Instead, I'm done. I believe they never intended to use me. I think Congress invented the whole government shutdown thing so the Scranton courthouse wouldn't stink of chicken wings after lunch each day.

Am I pee-ohed??


The 2011 Blue-Wet Game...

My brother the diehard...

My brother the diehard...

I have very few personal traditions. The one I never miss is the annual Penn State Blue-White game. If I can walk, crawl or be air-lifted in I'm attending. In 2002, feeling like crap and just a few days before ending up in emergency surgery, there I was with my son James and nephew Tyler watching the game. We park a mile and a half from the stadium, and enjoy a day of football and walking through State College

A few years ago, my brother Bill and the boys joined me in the stands for a rain-shortened game. When they pulled the team early, we screamed "Wimps! Wimps!" from the sidelines. (Yes, we knew pulling the team was the right thing to do for safety's sake ...but we were there, soaked to the skin, and they were leaving. We just wanted to beat our chests a bit.)

This year, it was just Bill and I. The boys (young married men, now) couldn't make it. The weather was horrific. We were drenched to the bone. I learned that "water resistant" means "Yer gettin' wet, buddy."

Only 7000 of my closest friends were on hand...

Only 7000 of my closest friends were on hand...

We were way up in the stands where we could see the whole field. We stood the entire time. During one massive downpour, a stadium employees gave us an odd look when Bill said (in his best 'Carl Spackler' voice): "...I don't think the heavy stuff's gonna come down for quite a while."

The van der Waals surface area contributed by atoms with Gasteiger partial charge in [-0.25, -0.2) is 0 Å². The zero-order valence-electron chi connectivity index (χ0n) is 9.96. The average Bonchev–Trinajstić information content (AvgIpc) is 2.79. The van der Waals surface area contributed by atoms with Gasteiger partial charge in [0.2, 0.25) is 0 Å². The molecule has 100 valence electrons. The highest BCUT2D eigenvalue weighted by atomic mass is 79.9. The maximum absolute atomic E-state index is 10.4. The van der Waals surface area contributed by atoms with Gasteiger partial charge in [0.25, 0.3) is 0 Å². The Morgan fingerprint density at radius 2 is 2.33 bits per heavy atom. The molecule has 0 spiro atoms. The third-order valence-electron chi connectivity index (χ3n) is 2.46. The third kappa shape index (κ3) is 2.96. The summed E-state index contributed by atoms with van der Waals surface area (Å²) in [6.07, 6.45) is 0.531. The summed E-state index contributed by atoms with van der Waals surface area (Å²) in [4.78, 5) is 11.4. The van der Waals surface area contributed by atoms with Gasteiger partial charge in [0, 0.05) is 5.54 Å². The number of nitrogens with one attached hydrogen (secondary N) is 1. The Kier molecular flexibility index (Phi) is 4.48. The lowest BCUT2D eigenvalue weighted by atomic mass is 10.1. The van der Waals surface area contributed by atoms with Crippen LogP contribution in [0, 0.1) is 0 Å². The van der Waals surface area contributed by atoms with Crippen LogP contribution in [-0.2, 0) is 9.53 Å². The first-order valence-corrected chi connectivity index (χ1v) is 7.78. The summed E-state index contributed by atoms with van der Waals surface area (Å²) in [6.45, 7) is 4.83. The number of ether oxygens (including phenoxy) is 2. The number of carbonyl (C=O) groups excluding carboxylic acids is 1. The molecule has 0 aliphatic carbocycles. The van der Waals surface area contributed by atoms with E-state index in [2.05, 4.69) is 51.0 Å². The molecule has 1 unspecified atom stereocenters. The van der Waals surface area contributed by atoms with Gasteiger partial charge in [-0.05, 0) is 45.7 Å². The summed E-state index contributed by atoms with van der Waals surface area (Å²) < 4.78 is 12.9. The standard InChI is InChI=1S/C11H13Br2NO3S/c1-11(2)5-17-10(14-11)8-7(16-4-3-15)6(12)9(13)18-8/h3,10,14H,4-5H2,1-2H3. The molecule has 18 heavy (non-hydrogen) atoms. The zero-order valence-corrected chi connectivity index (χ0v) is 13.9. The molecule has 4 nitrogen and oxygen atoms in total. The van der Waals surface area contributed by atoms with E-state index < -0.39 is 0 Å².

The Watchmaker

Albert Einstein...
Albert Einstein...

About a week before the unprecedented disasters began unfolding in Japan, I finally got around to updating the little "This and That" blurb on the right side of my webpage. I chose a quote from Albert Einstein, a personal hero of mine. While he may have been speaking primarily of atomic bombs, the message is still relevant: We are creating technology which we are not wise enough or mature enough to use wisely.

We forget that we are not that far removed from the caves.

We forget that we are not the masters of our world, we are guests and we exist here at the pleasure of the host, our Earth.

Over the course of human history, our planet has from time to time effortlessly wiped whole human cultures from its surface. Altantis. Pompeii. How many others, I wonder? How many times have humans found themselves on the wrong side of Mother Earth's temper?

But now, perhaps for the first time, we have a trump card in the deck of disasters. We have cracked the power of the atom, and we are not ready for the responsibility that comes with it. As evidence, witness the continuing folly of building reactors in fault zones. We may build reactors we think can handle anything the planet throws at them, but it's the unexpected that trips us up. In Japan, the reactors shut down as they were supposed to when the earthquake struck. But the ensuing tsunami damaged the cooling systems, and now a nuclear disaster is unfolding as well. The reactors were built in a fault zone, within the potential reach of a tsunami.

Folly, thy name is mankind.